Last week, genetic sequencing pioneer George Church visited Taipei at the invitation of the Ministry of Science and Technology (MOST) to evaluate whether the country might take part in the Personal Genome Project (PGP), noting that it's a project that needs international collaboration to reach the ultimate goal of providing affordable, high-quality, and personalized medical care for the humankind.
Initiated in 2005 as a sequel to the Human Genome Project, the 13-year effort to determine the DNA sequence of human genome from beginning to end, PGP aims to collect genome, health, and trait data from 100 thousand participants across the globe to create an open database for scientists to unravel the relationship between human genetics and diseases.
With such database, they are able to come up with solutions to eliminate inherited diseases by sequencing genomes at an acceptably low cost, Mr. Church said. The cost has been plummeting over the past three decades, from some billion to a few hundred US dollars.
The global network of this project so far includes Canada, Austria, China, and the UK, each of which operates independently as a member in a loose confederation. "We want to have independent lines of language, customs, and laws to be country personalized," Mr. Church said. "It's crucial that every country be represented."
He is therefore optimistic about Taiwan's participation in the project, which shouldn't be hampered by the size of the country. "It doesn't require a lot of money and people but innovation and sharing of ideas," he said. With its genetic and environmental diversity, Taiwan may add value to the network and make great contributions to the development of precision medicine.
Meanwhile, he referred to PGP as a "technology-sensitive project," for which one might expect Taiwan, as one of the leading countries in the global ICT industry, can leverage its strength.
Academia Sinica, National Health Research Institutes (NHRI), and several top universities in Taiwan have been planning to form an alliance for a PGP-Taiwan initiative, Chuang Woei-jer, a medical science professor at National Cheng Kung University (NCKU) and a former director-general of the Department of Life Sciences at the MOST, according to Taipei Times.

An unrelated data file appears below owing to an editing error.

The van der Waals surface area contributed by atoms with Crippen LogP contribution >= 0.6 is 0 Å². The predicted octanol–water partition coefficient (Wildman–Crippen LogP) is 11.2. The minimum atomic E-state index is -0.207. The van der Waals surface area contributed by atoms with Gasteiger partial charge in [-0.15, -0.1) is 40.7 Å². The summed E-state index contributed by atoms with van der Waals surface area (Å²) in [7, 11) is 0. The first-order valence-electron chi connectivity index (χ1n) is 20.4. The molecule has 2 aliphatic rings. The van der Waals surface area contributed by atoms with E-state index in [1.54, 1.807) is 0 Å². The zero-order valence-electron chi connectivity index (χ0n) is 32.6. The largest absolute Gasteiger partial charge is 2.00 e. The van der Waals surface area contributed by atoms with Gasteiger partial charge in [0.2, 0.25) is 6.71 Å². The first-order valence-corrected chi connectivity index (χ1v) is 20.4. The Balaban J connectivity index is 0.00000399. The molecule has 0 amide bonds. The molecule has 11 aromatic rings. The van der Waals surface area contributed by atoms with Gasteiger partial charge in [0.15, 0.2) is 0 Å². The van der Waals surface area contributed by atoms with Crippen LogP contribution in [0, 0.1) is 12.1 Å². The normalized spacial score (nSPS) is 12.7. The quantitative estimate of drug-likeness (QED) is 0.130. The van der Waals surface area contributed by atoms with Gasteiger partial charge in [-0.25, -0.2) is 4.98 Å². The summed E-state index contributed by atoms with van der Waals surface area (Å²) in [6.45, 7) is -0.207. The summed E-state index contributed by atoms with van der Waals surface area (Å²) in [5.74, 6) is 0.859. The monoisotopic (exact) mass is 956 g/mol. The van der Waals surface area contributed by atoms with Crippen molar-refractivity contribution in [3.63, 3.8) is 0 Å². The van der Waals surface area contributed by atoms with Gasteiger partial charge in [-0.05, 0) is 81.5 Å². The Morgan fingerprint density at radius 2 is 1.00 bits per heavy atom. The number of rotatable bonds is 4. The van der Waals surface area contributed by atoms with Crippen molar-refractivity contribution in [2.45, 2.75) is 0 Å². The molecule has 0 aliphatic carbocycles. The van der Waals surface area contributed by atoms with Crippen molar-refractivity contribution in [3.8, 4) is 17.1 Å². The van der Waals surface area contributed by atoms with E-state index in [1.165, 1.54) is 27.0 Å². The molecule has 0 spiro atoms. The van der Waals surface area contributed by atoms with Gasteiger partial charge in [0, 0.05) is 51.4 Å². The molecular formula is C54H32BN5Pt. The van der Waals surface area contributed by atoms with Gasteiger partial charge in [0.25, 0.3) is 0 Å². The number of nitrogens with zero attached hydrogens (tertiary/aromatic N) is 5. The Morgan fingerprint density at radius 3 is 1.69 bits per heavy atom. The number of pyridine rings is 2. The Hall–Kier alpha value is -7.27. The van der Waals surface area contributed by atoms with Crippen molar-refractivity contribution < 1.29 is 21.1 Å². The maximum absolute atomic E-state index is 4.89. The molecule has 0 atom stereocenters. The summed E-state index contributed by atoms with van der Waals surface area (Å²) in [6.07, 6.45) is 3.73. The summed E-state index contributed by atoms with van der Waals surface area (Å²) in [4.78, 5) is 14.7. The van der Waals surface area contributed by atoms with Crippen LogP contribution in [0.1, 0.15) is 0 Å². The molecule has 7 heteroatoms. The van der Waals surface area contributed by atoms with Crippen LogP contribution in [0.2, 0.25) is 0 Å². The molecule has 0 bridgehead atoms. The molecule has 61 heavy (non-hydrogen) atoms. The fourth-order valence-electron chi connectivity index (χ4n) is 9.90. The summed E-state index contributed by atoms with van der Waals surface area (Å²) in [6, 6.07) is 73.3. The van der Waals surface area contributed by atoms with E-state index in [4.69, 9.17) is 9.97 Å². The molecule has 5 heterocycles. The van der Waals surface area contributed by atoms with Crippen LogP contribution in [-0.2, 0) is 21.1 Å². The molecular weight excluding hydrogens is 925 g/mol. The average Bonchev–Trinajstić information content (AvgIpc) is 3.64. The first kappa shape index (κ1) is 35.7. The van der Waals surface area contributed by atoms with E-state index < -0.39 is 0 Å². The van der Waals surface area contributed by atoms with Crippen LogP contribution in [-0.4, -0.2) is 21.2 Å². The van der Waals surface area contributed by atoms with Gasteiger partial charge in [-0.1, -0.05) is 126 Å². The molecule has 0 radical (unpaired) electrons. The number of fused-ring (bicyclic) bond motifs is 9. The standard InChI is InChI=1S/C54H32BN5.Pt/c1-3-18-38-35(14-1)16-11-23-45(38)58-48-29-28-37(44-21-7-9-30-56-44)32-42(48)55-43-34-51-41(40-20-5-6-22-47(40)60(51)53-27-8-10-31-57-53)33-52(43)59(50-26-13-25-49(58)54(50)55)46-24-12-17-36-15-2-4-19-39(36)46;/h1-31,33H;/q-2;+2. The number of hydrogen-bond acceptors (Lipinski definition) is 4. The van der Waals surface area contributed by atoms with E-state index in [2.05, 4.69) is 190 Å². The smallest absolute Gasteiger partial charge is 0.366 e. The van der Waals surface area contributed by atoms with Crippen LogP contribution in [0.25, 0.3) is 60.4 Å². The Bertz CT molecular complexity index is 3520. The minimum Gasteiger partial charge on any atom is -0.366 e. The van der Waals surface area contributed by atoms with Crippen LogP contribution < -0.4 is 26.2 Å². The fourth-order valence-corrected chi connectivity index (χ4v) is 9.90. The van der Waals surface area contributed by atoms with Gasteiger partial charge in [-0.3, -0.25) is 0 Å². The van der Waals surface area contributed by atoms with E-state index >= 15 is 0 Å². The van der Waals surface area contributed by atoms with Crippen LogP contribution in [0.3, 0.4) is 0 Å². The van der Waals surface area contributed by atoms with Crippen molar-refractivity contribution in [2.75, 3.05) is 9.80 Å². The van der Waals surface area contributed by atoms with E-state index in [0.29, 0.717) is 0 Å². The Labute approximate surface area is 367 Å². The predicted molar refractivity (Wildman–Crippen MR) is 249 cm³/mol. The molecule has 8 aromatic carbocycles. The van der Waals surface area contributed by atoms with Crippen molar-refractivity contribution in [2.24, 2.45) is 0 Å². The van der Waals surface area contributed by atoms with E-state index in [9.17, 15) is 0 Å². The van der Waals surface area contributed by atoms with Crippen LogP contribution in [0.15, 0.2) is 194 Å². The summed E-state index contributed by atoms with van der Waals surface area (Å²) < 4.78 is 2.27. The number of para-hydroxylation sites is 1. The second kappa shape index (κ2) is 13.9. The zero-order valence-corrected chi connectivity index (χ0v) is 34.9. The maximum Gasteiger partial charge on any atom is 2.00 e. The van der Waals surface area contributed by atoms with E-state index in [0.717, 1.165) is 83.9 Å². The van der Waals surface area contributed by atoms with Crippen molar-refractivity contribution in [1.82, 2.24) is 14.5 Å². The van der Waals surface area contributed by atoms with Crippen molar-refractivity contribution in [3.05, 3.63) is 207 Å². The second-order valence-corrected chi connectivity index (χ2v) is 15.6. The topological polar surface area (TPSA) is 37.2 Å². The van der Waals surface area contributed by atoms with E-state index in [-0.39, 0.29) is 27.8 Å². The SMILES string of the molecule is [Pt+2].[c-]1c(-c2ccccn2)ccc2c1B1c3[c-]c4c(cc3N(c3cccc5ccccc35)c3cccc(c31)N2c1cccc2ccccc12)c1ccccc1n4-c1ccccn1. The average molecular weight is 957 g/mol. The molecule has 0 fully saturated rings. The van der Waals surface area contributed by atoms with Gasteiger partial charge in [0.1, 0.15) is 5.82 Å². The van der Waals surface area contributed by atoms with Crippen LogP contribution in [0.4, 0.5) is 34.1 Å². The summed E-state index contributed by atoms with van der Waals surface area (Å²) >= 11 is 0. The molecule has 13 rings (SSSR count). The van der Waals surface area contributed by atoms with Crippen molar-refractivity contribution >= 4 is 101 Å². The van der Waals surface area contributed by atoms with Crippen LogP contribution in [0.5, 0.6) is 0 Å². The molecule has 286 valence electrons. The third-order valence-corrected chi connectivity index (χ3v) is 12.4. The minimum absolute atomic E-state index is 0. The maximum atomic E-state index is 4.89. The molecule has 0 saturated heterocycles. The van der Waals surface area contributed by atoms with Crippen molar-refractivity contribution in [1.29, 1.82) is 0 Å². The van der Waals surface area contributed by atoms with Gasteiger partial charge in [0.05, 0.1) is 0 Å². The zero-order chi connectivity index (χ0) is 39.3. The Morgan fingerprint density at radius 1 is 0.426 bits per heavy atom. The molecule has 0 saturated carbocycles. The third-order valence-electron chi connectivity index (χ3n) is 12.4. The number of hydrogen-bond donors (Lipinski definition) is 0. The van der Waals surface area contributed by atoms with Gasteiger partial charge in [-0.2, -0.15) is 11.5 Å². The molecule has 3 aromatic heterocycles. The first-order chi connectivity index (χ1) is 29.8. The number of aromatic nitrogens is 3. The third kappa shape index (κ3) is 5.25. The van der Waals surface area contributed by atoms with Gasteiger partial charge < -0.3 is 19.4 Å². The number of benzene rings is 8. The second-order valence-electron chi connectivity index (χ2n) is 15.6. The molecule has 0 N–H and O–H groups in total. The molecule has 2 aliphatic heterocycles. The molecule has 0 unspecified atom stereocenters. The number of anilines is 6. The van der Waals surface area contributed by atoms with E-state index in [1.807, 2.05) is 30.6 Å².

Mr. Church has also promised to visit Taiwan again next year to sign an agreement with the alliance, he said.
From lab to world of business
In fact, Mr. Church isn't only a scholar and professor of MIT and Harvard but also a profilic entrepreneur who has founded 20+ startups, including Nebula Genomics. His Boston lab, likewise, is more than a space for research but an incubator of startup ideas.
He told Business Next that it's an environment where it's okay to fail and be disorganized; "mediocrity is the enemy," he said. In such lab culture, central to numerous sucesses he witnesses there, members regard experimentation as a part of their life and commit to thinking outside the box, he added.
Rather than following the sometimes overhyped technology trends created by investors, Mr. Church said he and his team monetize only the ideas and applications that are truly needed by the market.
New-born startups in the lab earn his two to three years of full attention -- until the founders, also his students, are able to run the business independently and think he's not necessary anymore, he laughed.
As many of them turns into commericial success, a positive feedback has been created: "all the previous students will come back and help their younger sibilings," Mr. Church said. He described it as "a four-year-old [teaching] a two-year-old how to run," but it's an effective way for them to learn from each other. With this wonderful family, one can probably see one more startup success emerging from his lab sooner or later.